By Catherine Wagley
By Channing Sargent
By L.A. Weekly critics
By Amanda Lewis
By Catherine Wagley
By Carol Cheh
By Keegan Hamilton
By Bill Raden
|photo by Debra DiPaolo|
When it's suggested to Gernreich's muse, Peggy Moffitt, that he was a bit wide off the mark with those predictions, she counters, "But he wasn't wrong! What you have to understand is that Rudi dealt in overstatement. Plus, we're surrounded by men and women wearing the same exercise clothes and blue jeans, so unisex is absolutely with us."
Arriving at a Hollywood restaurant for an interview over dinner, Moffitt and her husband of 41 years, photographer William Claxton, make a striking couple. Now 70, Claxton has the photographer's skill of putting new acquaintances instantly at ease, and he plays straight man to his wife, who's the outrageous half of the duo; Moffitt is in her 60s now, but continues to wear the heavy makeup and Vidal Sassoon haircut that became her signature style 35 years ago. Back then Moffitt pioneered a fresh way of displaying clothes that rendered the stiff, jutting-hipped models of the '50s obsolete. Coming on as a pigeon-toed, knock-kneed little girl, with a boyish body and a coy look on her face, Moffitt brought a sense of play to modeling that was distinctly her own.
Claxton, of course, is the photographer responsible for the look of West Coast jazz. A co-founder of the seminal Pacific Jazz label, which premiered in 1952, Claxton took dozens of pictures that helped define and establish Los Angeles jazz, including those astonishingly beautiful pictures of the young Chet Baker. Less known is the fact that Claxton photographed every Gernreich collection beginning in 1961, up through the final collection in 1981. Those images all star his wife, but Claxton and Moffitt are both quick to point out that Gernreich was very much the director of the pictures on view at Craig Krull.
BORN IN 1922 IN AUSTRIA, WHERE HIS FATHER COMmitted suicide, Gernreich was a Jewish refugee who came to America with his mother in 1938. By the age of 12 he was turning out accomplished fashion sketches, and he launched his career in the '50s as a swimsuit designer for Westwood Knitting Mills. Working out of a building in the 8000 block of Santa Monica Boulevard, Gernreich shifted his focus in the '60s and turned out a series of fantasy-driven collections based on audacious themes that included George Sand, nuns and gangsters. He produced baby-doll dresses and debauched-schoolgirl uniforms for women, Siamese-inspired dresses that folded like a diaper between the legs, tweed tutus, chiffon T-shirts and turtleneck swimsuits.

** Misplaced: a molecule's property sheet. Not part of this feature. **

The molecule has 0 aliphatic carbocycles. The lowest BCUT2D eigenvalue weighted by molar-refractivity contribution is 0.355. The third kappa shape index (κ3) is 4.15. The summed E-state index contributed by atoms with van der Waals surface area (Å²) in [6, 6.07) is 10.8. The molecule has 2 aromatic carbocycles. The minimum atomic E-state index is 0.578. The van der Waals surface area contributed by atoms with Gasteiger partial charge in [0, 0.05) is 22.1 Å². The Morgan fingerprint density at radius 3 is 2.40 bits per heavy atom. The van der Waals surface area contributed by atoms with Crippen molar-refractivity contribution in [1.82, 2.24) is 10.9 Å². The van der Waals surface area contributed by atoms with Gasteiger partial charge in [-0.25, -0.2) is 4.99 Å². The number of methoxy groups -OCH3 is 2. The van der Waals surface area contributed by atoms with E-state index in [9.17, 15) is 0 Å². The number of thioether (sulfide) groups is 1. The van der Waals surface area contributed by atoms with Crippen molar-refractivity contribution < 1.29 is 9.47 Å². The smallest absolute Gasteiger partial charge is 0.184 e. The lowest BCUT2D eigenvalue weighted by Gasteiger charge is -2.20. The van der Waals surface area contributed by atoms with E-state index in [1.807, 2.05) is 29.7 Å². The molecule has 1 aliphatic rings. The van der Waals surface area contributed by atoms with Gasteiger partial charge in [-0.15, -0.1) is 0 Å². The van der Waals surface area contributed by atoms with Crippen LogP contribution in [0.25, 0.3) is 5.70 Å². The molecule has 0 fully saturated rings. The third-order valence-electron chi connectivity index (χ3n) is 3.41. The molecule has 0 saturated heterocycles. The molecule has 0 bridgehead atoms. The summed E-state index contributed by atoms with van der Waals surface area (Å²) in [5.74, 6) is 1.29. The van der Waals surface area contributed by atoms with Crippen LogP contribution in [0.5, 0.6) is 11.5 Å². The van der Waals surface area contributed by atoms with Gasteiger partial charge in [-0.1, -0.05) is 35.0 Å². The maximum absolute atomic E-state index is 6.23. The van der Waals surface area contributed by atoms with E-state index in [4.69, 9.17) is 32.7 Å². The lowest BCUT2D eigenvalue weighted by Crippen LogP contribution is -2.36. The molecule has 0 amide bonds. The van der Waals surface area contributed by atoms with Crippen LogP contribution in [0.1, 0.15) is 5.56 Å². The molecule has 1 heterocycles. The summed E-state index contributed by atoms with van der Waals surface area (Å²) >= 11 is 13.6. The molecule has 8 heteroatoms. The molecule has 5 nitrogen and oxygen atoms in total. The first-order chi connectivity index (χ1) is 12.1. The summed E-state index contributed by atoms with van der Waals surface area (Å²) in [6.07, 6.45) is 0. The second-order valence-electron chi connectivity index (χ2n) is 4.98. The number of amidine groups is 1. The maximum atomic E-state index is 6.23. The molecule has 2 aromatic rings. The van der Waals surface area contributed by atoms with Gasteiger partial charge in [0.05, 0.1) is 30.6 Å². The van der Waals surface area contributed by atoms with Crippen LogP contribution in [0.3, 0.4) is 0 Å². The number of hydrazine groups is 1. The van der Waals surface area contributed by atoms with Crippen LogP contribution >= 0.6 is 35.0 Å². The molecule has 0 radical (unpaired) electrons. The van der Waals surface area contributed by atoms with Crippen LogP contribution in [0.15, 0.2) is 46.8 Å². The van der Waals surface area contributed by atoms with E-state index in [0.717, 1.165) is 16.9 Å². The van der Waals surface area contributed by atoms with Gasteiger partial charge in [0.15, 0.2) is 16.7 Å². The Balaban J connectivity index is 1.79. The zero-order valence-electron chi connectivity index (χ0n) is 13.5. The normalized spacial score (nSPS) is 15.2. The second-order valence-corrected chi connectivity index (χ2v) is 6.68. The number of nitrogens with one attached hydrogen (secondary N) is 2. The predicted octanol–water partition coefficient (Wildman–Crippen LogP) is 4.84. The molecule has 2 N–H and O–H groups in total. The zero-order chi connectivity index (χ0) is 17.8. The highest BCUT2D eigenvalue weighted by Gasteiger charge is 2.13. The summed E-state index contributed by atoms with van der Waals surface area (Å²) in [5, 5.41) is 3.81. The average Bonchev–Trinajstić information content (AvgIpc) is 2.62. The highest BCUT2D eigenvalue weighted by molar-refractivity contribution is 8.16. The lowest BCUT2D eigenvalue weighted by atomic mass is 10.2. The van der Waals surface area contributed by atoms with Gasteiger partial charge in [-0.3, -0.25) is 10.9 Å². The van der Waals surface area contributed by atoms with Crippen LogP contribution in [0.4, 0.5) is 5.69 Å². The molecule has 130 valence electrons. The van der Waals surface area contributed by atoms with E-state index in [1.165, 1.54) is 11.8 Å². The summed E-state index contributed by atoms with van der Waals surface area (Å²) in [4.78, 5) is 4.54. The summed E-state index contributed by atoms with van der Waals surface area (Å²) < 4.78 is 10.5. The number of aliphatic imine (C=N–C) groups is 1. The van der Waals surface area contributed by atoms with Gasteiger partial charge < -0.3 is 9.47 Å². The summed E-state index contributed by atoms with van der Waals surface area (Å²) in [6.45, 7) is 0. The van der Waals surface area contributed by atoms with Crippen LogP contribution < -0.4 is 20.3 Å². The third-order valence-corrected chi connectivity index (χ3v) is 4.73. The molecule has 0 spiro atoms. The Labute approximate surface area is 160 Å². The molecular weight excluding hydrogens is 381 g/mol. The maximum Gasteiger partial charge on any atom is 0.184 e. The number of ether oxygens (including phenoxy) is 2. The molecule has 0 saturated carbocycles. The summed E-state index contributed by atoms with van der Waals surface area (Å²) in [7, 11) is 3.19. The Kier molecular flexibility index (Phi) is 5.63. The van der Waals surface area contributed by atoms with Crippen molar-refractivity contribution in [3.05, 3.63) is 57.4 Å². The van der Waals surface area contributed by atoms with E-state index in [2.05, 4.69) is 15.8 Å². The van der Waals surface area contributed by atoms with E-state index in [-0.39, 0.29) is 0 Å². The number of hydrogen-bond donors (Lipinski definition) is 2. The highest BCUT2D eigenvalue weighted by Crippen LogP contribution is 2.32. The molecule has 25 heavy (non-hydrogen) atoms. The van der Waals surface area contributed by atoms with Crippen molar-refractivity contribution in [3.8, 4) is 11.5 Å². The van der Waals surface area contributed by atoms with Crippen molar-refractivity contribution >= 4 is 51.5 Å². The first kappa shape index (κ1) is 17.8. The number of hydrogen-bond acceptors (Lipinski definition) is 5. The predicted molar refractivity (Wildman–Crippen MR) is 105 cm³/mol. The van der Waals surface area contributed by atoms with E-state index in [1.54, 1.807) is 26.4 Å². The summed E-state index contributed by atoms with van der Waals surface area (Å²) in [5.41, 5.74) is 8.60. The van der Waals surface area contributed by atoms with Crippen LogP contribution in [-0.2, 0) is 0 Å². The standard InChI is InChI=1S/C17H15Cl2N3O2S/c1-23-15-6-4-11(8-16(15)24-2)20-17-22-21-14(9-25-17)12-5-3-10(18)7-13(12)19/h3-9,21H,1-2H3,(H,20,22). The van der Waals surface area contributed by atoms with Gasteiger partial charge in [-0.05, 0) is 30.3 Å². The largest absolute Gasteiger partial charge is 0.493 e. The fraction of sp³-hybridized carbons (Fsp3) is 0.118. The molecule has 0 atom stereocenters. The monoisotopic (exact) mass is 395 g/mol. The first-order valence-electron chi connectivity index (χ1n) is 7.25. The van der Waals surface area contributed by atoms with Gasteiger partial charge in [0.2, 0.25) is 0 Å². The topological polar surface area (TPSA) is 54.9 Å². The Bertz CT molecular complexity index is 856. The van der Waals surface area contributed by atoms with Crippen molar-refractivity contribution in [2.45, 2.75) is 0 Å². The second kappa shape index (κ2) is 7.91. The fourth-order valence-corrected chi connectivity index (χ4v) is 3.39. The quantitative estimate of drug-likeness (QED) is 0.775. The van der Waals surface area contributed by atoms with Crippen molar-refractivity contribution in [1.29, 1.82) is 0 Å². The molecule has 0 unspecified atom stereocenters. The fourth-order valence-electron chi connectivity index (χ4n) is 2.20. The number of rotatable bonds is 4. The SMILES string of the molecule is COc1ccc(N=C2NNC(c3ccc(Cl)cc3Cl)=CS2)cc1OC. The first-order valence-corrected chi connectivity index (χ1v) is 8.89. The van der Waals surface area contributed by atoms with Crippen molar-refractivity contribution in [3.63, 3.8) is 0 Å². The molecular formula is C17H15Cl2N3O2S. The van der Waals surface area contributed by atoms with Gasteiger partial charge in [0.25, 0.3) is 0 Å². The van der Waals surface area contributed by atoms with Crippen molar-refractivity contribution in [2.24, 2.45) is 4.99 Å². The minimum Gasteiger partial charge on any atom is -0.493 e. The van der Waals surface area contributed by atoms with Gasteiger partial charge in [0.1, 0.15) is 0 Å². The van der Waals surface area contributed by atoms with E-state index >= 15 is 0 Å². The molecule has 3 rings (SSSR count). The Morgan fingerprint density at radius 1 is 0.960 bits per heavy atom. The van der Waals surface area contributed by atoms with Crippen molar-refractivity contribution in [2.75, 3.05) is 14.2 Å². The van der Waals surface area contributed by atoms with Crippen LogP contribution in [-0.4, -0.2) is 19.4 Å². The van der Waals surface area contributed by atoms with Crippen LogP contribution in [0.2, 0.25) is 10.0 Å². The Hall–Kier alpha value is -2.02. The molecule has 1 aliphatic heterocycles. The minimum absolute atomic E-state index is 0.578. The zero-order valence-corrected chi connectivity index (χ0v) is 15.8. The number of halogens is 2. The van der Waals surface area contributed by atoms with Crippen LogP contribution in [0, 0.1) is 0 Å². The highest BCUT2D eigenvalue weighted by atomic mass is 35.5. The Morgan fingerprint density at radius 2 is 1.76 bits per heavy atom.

The theatricality of Gernreich's '60s designs gave way in the '70s to an increasing concern with the future. He designed unisex fashion, body clothes based on leotards and tights, tube dresses, and plastic clothing, and in 1974 he introduced the first thong. He conceptualized a total lifestyle that included designed quilts, perfume, underwear, cosmetics, children's clothes, shoes, hosiery, hats, furniture, kitchen and bathroom accessories, and gourmet soup. His last design, unveiled a month before his 1985 death from lung cancer, was a bathing suit that exposed the pubic hair. He called it the "pubikini."
"Everything Rudi did was amazing, and I still wear his clothes all the time -- I'm wearing one of his designs right now," says Moffitt, who's dressed in a tailored, pinstriped suit. "His designs are timeless -- in fact, I'm working on reintroducing his clothes, and have been talking with some possible backers. Rudi did it all, and it's just for people to discover it."
Gernreich was certainly crucial to Moffitt, who came into bloom under his tutelage. Born in Los Angeles in 1937, Moffitt describes herself as "a Hollywood kid. My father was a reporter who moved here and became a screenwriter and film critic. My mother was born in Tennessee, but was descended from one of the families that came over on the Mayflower, so she was basically a New Englander. I had a wacky upbringing in that I was a debutante, but I had a crazy father with a divine sense of nonsense which I inherited."
Moffitt first met Gernreich in 1954, while she was still in high school. "We met at Jax, a Beverly Hills clothing store where I worked on weekends," she recalls. "I had on lavender velvet pants, a white turtleneck sweater, and an amethyst necklace my grandmother had given me, and Rudy noticed what I was wearing, but we didn't become friends until years later." After high school, Moffitt moved to New York to study theater at the Neighborhood Playhouse and, already pursuing a career as an actress, returned to L.A. in 1957. That was the year she met and fell in love with Claxton, and by the time they married in 1959, she'd begun modeling.